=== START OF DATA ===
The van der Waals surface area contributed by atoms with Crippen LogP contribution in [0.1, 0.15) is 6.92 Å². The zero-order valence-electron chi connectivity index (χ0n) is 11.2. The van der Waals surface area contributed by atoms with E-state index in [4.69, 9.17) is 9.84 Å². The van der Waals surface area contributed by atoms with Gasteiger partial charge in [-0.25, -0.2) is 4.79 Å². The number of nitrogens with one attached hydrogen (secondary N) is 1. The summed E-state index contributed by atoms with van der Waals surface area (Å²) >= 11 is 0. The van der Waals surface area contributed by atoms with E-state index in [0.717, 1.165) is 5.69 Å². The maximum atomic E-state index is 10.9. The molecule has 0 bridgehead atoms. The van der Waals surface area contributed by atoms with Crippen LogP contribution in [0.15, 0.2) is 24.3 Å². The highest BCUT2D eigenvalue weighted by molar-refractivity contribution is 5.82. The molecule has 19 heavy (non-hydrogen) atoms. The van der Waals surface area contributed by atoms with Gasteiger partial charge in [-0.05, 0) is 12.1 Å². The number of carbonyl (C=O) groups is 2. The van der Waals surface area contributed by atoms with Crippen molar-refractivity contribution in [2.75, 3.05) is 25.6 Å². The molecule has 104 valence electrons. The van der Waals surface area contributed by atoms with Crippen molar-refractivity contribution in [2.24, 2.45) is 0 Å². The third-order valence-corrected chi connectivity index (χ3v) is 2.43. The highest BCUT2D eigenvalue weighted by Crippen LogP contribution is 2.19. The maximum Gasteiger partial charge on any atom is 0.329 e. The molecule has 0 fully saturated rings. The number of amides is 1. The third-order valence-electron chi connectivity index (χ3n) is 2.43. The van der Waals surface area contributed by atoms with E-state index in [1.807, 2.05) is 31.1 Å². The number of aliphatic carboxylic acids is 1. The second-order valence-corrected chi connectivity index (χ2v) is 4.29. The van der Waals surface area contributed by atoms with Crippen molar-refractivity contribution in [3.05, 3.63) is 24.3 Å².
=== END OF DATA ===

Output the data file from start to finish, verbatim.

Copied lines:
The van der Waals surface area contributed by atoms with Crippen LogP contribution in [0.1, 0.15) is 6.92 Å². The zero-order valence-electron chi connectivity index (χ0n) is 11.2. The van der Waals surface area contributed by atoms with E-state index in [4.69, 9.17) is 9.84 Å². The van der Waals surface area contributed by atoms with Gasteiger partial charge in [-0.25, -0.2) is 4.79 Å². The number of nitrogens with one attached hydrogen (secondary N) is 1. The summed E-state index contributed by atoms with van der Waals surface area (Å²) >= 11 is 0. The van der Waals surface area contributed by atoms with E-state index in [0.717, 1.165) is 5.69 Å². The maximum atomic E-state index is 10.9. The molecule has 0 bridgehead atoms. The van der Waals surface area contributed by atoms with Crippen LogP contribution in [0.15, 0.2) is 24.3 Å². The highest BCUT2D eigenvalue weighted by molar-refractivity contribution is 5.82. The molecule has 19 heavy (non-hydrogen) atoms. The van der Waals surface area contributed by atoms with Gasteiger partial charge in [-0.05, 0) is 12.1 Å². The number of carbonyl (C=O) groups is 2. The van der Waals surface area contributed by atoms with Crippen molar-refractivity contribution in [2.75, 3.05) is 25.6 Å². The molecule has 104 valence electrons. The van der Waals surface area contributed by atoms with Crippen molar-refractivity contribution in [2.24, 2.45) is 0 Å². The third-order valence-corrected chi connectivity index (χ3v) is 2.43. The highest BCUT2D eigenvalue weighted by Crippen LogP contribution is 2.19. The maximum Gasteiger partial charge on any atom is 0.329 e. The molecule has 0 fully saturated rings. The number of amides is 1. The third-order valence-electron chi connectivity index (χ3n) is 2.43. The van der Waals surface area contributed by atoms with E-state index in [1.807, 2.05) is 31.1 Å². The number of aliphatic carboxylic acids is 1. The second-order valence-corrected chi connectivity index (χ2v) is 4.29. The van der Waals surface area contributed by atoms with Crippen molar-refractivity contribution in [3.05, 3.63) is 24.3 Å².